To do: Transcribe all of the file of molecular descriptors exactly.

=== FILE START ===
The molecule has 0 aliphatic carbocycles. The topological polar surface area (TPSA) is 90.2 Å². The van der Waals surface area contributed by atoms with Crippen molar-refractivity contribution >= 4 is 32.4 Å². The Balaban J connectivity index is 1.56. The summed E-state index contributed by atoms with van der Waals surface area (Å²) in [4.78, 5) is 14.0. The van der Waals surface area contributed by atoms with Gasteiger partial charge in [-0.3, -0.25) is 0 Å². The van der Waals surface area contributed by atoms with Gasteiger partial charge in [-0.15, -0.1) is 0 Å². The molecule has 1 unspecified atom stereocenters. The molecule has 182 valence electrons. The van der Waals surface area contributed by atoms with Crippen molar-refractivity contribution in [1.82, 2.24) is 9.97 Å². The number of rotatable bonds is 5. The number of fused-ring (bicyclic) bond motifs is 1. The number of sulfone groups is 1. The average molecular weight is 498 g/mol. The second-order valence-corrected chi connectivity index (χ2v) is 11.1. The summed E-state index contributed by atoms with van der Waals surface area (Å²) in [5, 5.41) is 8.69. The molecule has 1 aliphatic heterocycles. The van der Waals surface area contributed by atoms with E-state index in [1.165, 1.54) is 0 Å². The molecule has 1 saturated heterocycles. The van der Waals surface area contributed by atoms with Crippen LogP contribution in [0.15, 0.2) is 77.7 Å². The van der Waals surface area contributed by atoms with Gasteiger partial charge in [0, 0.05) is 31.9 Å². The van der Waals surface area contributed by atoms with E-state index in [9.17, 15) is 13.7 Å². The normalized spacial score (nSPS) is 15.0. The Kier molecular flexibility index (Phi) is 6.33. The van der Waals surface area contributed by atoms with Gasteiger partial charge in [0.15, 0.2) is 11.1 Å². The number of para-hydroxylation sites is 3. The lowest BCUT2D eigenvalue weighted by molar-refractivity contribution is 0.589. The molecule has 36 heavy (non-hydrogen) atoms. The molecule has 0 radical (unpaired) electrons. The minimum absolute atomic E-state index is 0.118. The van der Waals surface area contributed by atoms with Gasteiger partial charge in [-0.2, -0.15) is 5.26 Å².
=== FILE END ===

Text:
The molecule has 0 aliphatic carbocycles. The topological polar surface area (TPSA) is 90.2 Å². The van der Waals surface area contributed by atoms with Crippen molar-refractivity contribution >= 4 is 32.4 Å². The Balaban J connectivity index is 1.56. The summed E-state index contributed by atoms with van der Waals surface area (Å²) in [4.78, 5) is 14.0. The van der Waals surface area contributed by atoms with Gasteiger partial charge in [-0.3, -0.25) is 0 Å². The van der Waals surface area contributed by atoms with Gasteiger partial charge in [-0.15, -0.1) is 0 Å². The molecule has 1 unspecified atom stereocenters. The molecule has 182 valence electrons. The van der Waals surface area contributed by atoms with Crippen molar-refractivity contribution in [1.82, 2.24) is 9.97 Å². The number of rotatable bonds is 5. The number of fused-ring (bicyclic) bond motifs is 1. The number of sulfone groups is 1. The average molecular weight is 498 g/mol. The second-order valence-corrected chi connectivity index (χ2v) is 11.1. The summed E-state index contributed by atoms with van der Waals surface area (Å²) in [5, 5.41) is 8.69. The molecule has 1 aliphatic heterocycles. The van der Waals surface area contributed by atoms with E-state index in [1.165, 1.54) is 0 Å². The molecule has 1 saturated heterocycles. The van der Waals surface area contributed by atoms with Crippen LogP contribution in [0.15, 0.2) is 77.7 Å². The van der Waals surface area contributed by atoms with Gasteiger partial charge in [0, 0.05) is 31.9 Å². The van der Waals surface area contributed by atoms with E-state index in [9.17, 15) is 13.7 Å². The normalized spacial score (nSPS) is 15.0. The Kier molecular flexibility index (Phi) is 6.33. The van der Waals surface area contributed by atoms with Gasteiger partial charge in [0.15, 0.2) is 11.1 Å². The number of para-hydroxylation sites is 3. The lowest BCUT2D eigenvalue weighted by molar-refractivity contribution is 0.589. The molecule has 36 heavy (non-hydrogen) atoms. The molecule has 0 radical (unpaired) electrons. The minimum absolute atomic E-state index is 0.118. The van der Waals surface area contributed by atoms with Gasteiger partial charge in [-0.2, -0.15) is 5.26 Å².